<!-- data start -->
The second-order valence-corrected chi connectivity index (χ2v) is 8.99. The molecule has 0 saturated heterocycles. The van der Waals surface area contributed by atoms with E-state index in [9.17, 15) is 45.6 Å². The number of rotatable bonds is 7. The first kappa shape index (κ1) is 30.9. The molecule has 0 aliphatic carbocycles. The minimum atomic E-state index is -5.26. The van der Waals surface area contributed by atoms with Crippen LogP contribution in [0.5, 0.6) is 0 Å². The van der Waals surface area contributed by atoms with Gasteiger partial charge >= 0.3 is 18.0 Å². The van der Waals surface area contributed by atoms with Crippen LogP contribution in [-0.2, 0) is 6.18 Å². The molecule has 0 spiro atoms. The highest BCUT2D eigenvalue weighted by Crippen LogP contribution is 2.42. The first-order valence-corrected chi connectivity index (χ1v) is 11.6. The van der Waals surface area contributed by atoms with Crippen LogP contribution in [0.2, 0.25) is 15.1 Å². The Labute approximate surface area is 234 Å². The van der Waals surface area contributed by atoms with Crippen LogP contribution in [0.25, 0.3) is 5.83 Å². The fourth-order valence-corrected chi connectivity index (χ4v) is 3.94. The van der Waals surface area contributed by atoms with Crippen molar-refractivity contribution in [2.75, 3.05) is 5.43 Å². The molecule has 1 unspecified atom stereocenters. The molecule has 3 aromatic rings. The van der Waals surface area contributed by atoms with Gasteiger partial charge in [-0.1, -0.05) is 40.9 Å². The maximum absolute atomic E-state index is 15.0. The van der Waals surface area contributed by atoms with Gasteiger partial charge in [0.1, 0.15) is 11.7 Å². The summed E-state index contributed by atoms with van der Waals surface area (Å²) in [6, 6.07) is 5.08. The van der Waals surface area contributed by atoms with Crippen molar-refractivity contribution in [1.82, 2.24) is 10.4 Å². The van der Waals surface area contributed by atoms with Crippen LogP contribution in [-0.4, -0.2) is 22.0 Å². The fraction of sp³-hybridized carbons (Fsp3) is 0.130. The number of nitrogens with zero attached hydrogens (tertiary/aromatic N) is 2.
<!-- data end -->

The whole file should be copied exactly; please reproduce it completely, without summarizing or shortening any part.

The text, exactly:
The second-order valence-corrected chi connectivity index (χ2v) is 8.99. The molecule has 0 saturated heterocycles. The van der Waals surface area contributed by atoms with E-state index in [9.17, 15) is 45.6 Å². The number of rotatable bonds is 7. The first kappa shape index (κ1) is 30.9. The molecule has 0 aliphatic carbocycles. The minimum atomic E-state index is -5.26. The van der Waals surface area contributed by atoms with Crippen LogP contribution in [0.5, 0.6) is 0 Å². The van der Waals surface area contributed by atoms with Gasteiger partial charge >= 0.3 is 18.0 Å². The van der Waals surface area contributed by atoms with Crippen LogP contribution in [-0.2, 0) is 6.18 Å². The molecule has 0 spiro atoms. The highest BCUT2D eigenvalue weighted by Crippen LogP contribution is 2.42. The first-order valence-corrected chi connectivity index (χ1v) is 11.6. The van der Waals surface area contributed by atoms with Crippen LogP contribution in [0.2, 0.25) is 15.1 Å². The Labute approximate surface area is 234 Å². The van der Waals surface area contributed by atoms with Crippen LogP contribution in [0.25, 0.3) is 5.83 Å². The fourth-order valence-corrected chi connectivity index (χ4v) is 3.94. The van der Waals surface area contributed by atoms with Crippen molar-refractivity contribution in [2.75, 3.05) is 5.43 Å². The molecule has 1 unspecified atom stereocenters. The molecule has 3 aromatic rings. The van der Waals surface area contributed by atoms with Gasteiger partial charge in [-0.1, -0.05) is 40.9 Å². The maximum absolute atomic E-state index is 15.0. The van der Waals surface area contributed by atoms with Gasteiger partial charge in [0.1, 0.15) is 11.7 Å². The summed E-state index contributed by atoms with van der Waals surface area (Å²) in [6, 6.07) is 5.08. The van der Waals surface area contributed by atoms with Crippen molar-refractivity contribution in [1.82, 2.24) is 10.4 Å². The van der Waals surface area contributed by atoms with Crippen LogP contribution in [-0.4, -0.2) is 22.0 Å². The fraction of sp³-hybridized carbons (Fsp3) is 0.130. The number of nitrogens with zero attached hydrogens (tertiary/aromatic N) is 2.